As for whether lower tax rates increase hiring, they clearly will to the extent that business are willing to use the additional money for capital expenditures.  That's the problem nowadays, of course: busines are hoarding cash rather than engaging in capital expenditures that would not be immediately deductable but may result in growth of the business.  Why are businesses not investing in capital?  It may be because businesses are out of ideas; it may be because we lack skilled workers; it may be because selfish and conflicted boards of directors are making decisions at odds with the actual interests of shareholders (e.g., paying out huge salaries to executives rather than investing in capital); or it could be because they fear future hikes on income taxes (which would require capital expenditures to generate more pre-tax income to be profitable than under lower rates).  

      All else equal, a business is more likely to create jobs under a lower tax rate regime.  This, of course, does not mean that lower tax rates will create jobs, or, more importantly, whether lower tax rates will create more jobs and/or more social value than the government could create with the additional tax revenue.  That is the real crux of the issue when we talk about tax rates.

      •  I'll have to disagree (2+ / 0-)
        Recommended by:
        ozsea1, OhioNatureMom

        "Many other expenditures are not, including: purchasing new equipment, renovating buildings, purchasing new store fronts, and research & development."

        I can choose whether or not to claim these as deductions right away (a 1 time thing) OR I can choose to claim them as depreciating terms.  

        Most businesses will chose to claim it over a multiple of years so they can maximize their deduction over a period of time, rather than right away, but you can do either.

        "All else equal, a business is more likely to create jobs under a lower tax rate regime.  This, of course, does not mean that lower tax rates will create jobs, or, more importantly, whether lower tax rates will create more jobs and/or more social value than the government could create with the additional tax revenue. "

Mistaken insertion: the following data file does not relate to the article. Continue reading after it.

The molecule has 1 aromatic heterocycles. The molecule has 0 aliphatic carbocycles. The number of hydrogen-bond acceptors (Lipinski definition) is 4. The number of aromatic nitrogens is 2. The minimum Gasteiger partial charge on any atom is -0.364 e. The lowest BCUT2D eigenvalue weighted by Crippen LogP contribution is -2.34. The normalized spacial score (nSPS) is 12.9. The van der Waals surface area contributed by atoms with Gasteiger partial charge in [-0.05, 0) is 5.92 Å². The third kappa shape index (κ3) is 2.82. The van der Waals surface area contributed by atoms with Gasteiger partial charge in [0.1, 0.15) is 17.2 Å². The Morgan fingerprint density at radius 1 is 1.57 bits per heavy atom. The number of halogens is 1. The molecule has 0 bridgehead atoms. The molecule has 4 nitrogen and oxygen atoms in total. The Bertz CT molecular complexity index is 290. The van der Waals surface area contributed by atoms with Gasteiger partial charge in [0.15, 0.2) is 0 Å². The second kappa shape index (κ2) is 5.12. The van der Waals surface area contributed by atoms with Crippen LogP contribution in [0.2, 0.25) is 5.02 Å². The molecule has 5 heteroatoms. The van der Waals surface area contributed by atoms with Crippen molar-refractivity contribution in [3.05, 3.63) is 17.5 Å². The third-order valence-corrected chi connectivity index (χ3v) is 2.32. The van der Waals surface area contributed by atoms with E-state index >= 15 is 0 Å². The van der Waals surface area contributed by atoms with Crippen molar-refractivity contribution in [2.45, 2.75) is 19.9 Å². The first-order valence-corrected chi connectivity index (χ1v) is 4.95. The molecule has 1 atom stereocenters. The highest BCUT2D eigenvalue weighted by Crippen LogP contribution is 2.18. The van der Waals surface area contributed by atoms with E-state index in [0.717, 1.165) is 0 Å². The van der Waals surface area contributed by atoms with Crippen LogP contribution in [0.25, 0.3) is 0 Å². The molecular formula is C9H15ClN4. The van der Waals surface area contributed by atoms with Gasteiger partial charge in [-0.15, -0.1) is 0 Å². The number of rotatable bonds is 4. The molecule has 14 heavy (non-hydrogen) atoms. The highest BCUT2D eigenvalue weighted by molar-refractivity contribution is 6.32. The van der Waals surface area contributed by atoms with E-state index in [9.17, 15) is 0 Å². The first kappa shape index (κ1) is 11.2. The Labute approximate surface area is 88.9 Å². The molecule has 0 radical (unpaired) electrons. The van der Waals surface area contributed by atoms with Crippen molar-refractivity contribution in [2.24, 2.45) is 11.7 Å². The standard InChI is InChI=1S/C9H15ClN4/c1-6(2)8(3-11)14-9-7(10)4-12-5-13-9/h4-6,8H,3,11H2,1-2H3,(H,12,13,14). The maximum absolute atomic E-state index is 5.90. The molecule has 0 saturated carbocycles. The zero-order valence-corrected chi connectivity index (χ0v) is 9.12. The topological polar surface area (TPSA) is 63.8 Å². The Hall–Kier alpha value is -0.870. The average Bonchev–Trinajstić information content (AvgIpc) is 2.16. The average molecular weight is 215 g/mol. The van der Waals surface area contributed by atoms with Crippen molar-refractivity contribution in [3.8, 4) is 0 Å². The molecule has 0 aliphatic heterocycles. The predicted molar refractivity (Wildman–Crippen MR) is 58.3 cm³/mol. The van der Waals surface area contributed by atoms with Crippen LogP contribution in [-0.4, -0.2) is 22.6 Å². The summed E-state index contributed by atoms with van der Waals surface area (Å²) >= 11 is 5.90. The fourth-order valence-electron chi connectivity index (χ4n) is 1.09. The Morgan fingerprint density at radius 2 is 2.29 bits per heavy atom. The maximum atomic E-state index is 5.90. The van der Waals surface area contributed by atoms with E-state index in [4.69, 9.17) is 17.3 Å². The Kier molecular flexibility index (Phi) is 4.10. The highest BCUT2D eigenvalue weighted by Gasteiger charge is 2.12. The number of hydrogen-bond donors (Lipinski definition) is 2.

Again I will have to disagree.  The lower the tax rate, the less the incentive to expand, because the more profit is gained earlier on.  Over all businesses will expand through necessity, not through want.

        Why expand to make that first million if you make it sooner?

        95% of all life forms that once existed on earth are now extinct. It is only a matter of time until the Republicans follow suit.

        by PRRedlin on Thu Sep 27, 2012 at 06:53:57 AM PDT

        [ Parent ]

        •  ?? (0+ / 0-)

          1.  You can't generally deduct capital expenditures "right away."  There are exceptions (see IRC 179, which contains both restrictions and caps), but the general rule is that capital expenditures are depreciable and not deductible.  

          2.  I disagree with your claim that business "expand through necessity, not through want."  Is it a "necessity" to live in a nice home?  Is it a "necessity" to have an iPhone or a television?  Is it a "necessity" to take a vacation once a year?  Is it a necessity to eat more than rice and beans for dinner?  Not in any strict sense.  These are things that you want (and, quite frankly, things that you should want).  I certainly agree that, for all business owners, the hassle of creating an additional $1 in profit is simply not worth it: after all, while our tax forms might not reflect it, the stress associated with a larger business has a "cost" associated with.  In such circumstances, the business owners will not "want" to expand.  Where the lines intersect will, of course, depend on the business and the ownership.  It sounds like your lines intersect very early.

          Note the sheer perversity of your argument, by the way.  If your position is that we should keep tax rates high in order to give businesses a "need" to expand, that same logic would suggest that we should keep wages down in order to incentivize workers to work harder and longer.  Moreover, your argument would suggest that marginal rates should decrease as one's income goes up.  After all, if you want to create both a "need" and "incentive" to work harder, you should, for example, tax the shit out of the first $100,000 in income and then tax income above those levels at progressively lower and lower rates.

          •  necessity has a different meaning for us (0+ / 0-)

            apparently.

            the necessity of expansion means that either you decide you want to make more profit, by which you would need to hire more people in order to make that happen, OR you decide as we have, to let a few sales go in order to keep it a private family affair.

            You're confusing the results (what I do with my profit) to the running of the actual business.

            I am perfectly fine with the level of profit I am making, however if I WANTED to make more, it would be a NECESSITY to hire more people.

            as for your deductions statement, if it is feasible to within a start up write off capital investments, then you can, otherwise, you can depreciate them.